Friday, September 02, 2011


Why do we cease from our labors on Labor Day? Seems we should call it “Non-Labor Day.” Anyway since I am 75, I feel qualified to remember the “labors” I experienced throughout life.

I was hired in 1948 at age 13, to sell cokes at Stuart Stadium during the Beaumont Exporter baseball games. I earned a penny for every Coke sold. This was good money for a boy without a resume.

I became an usher at the Jefferson Theater when I was 15. This paid a whopping forty cents per hour. I was promoted to Doorman, and was raised to fifty cents per hour. This more than covered the gasoline for my 1939 straight-eight Buick.

Then it was off to Abilene Christian College and a new segment of life. I operated the campus switchboard (PBX Board) located in the Administration Building. There were fifty rubber cables on my board. When a call came in, I plugged the caller into the proper extension. I learned that I could break my boredom by listening in on the calls to hear what folks were talking about.

I had various summer jobs:

The first summer, I worked at The Man’s Shop, located on Pearl Street, earning $30 per week. My trainer was Sylvan DuCote, who later opened his own store a block north on Pearl, near Burrell’s News Stand.

The second summer, I sold Bibles door-to-door in Dallas. I bought a 1951 Plymouth and returned to Abilene Christian with ninety dollars in my pocket.

The third summer, I worked for the U. S. Post Office, located in the Federal Building in downtown Beaumont. One day I met Congressman Jack Brooks. As he left, he told me to “Have a good suppah.”

The fourth summer, I worked in my dad’s accounting office located in the Goodhue Building. The first adding machine I ever used was black with a crank handle. The front gold lettering was the manufacturer’s name, “BURROUGHS.”

After graduation in 1957, I returned to Beaumont and went to work for my dad.

Two years later, I joined the Army and became an accounting instructor with the U. S. Army Finance Center, Fort Benjamin Harrison, Indiana, not far from Indianapolis.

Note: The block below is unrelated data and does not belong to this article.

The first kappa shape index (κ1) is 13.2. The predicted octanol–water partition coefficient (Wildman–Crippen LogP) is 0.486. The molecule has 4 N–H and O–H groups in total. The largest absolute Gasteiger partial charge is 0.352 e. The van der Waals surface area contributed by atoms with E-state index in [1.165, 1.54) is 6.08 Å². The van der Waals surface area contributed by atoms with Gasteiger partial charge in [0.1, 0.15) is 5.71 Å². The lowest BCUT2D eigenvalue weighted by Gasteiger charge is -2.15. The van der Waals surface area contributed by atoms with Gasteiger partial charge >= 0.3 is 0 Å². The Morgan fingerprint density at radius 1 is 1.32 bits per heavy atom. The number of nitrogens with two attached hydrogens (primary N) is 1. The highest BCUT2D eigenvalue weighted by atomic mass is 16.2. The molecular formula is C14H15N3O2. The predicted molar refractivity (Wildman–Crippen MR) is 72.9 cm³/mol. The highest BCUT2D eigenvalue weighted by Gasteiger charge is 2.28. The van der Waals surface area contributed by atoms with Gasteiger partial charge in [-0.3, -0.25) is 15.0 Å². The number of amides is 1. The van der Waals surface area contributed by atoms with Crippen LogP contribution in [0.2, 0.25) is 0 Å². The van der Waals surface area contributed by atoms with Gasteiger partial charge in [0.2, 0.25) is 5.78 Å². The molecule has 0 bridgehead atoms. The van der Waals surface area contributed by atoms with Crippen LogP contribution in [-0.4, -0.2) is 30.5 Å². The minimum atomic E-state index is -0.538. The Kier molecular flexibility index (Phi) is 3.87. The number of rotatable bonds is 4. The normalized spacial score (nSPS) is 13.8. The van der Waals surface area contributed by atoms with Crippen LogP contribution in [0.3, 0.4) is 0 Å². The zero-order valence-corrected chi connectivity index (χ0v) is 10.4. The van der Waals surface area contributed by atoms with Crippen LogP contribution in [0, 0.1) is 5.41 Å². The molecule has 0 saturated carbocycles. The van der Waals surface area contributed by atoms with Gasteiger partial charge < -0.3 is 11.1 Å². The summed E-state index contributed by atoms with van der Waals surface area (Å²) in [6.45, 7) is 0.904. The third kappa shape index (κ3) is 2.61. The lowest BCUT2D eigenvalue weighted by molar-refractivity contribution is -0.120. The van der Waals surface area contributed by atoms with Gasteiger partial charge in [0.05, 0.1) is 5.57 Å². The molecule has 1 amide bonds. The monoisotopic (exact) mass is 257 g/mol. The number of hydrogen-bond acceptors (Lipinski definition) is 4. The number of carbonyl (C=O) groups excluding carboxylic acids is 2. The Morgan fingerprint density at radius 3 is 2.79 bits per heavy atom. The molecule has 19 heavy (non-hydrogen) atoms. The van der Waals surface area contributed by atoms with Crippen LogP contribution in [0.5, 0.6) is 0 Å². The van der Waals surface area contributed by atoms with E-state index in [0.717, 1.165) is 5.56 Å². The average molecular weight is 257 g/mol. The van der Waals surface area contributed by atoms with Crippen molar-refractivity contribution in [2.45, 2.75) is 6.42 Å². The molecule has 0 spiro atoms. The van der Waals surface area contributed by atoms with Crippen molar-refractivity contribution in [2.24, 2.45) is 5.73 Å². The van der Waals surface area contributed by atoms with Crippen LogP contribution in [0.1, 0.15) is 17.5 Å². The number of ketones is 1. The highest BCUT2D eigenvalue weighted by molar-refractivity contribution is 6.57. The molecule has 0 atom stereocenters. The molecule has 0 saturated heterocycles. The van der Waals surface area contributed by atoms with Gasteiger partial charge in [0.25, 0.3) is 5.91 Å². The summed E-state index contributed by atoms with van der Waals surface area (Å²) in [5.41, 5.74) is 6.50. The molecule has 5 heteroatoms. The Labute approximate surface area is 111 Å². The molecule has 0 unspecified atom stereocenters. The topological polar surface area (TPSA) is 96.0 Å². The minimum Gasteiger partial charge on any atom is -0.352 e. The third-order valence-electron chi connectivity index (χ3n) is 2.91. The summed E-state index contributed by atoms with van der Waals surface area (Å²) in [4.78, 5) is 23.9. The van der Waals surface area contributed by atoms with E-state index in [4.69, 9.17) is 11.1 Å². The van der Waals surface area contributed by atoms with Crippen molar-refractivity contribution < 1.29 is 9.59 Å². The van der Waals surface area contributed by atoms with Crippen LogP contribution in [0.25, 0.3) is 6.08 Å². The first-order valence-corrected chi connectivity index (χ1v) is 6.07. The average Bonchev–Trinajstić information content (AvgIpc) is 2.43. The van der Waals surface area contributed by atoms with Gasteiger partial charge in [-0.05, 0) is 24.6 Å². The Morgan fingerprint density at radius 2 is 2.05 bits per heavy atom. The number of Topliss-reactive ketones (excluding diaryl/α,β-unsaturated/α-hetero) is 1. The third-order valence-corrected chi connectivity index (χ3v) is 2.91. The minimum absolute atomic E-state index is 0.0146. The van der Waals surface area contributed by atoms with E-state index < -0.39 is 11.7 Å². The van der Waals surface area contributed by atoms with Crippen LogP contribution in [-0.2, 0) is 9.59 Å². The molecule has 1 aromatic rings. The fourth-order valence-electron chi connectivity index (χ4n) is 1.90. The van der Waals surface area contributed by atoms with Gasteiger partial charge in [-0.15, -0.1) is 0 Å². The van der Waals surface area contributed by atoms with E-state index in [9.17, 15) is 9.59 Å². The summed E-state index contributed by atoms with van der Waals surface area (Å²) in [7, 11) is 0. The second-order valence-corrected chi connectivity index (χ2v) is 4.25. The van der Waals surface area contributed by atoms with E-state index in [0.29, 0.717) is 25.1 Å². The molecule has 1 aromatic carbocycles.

One year later, I transferred to the U. S. Army Band and was assigned as a trombonist with the Pan-American Jazz Band, based in the Panama Canal Zone. We played concerts for every high school in the country of Panama and every U. S. Embassy in South America. Uncle Sam paid me $150 per month to toot my own horn.

I returned to Beaumont and went to work for First Security National Bank. Vice-President Jack Darling interviewed and hired me. His favorite slogan was, “The bank with enough difference to make a difference.”

Five years later, FSNB transferred me to the Village State Bank in the Village Shopping Center where I was named Cashier in charge of bank operations.

Three years later, my wife and I moved to New Mexico, and entered church ministry with an emphasis on teenagers. We ministered in Lovington NM, Hobbs NM, Roswell NM, Big Spring TX, and the final ten years in Beaumont where we served as Youth Minister with the Ridgewood Church of Christ.

At age 56, I began working at Forest Lawn Funeral Home & Memorial Park, in Beaumont, owned by Service Corporation International, the largest funeral home company in the world.

Two years later, I transferred to their corporate offices in Houston as a Human Resources Officer.

I retired in 2009, and we moved to Benton, Arkansas.

I enjoy writing guest columns for the Beaumont Enterprise.
Also, I drive limousines for funeral homes in Little Rock.
Three days per week, I shuttle cars for Enterprise Car Rentals, driving more than 400miles each day.

But do you know what I’ll be doing this Labor Day? Absolutely nothing…

Winston Hamby


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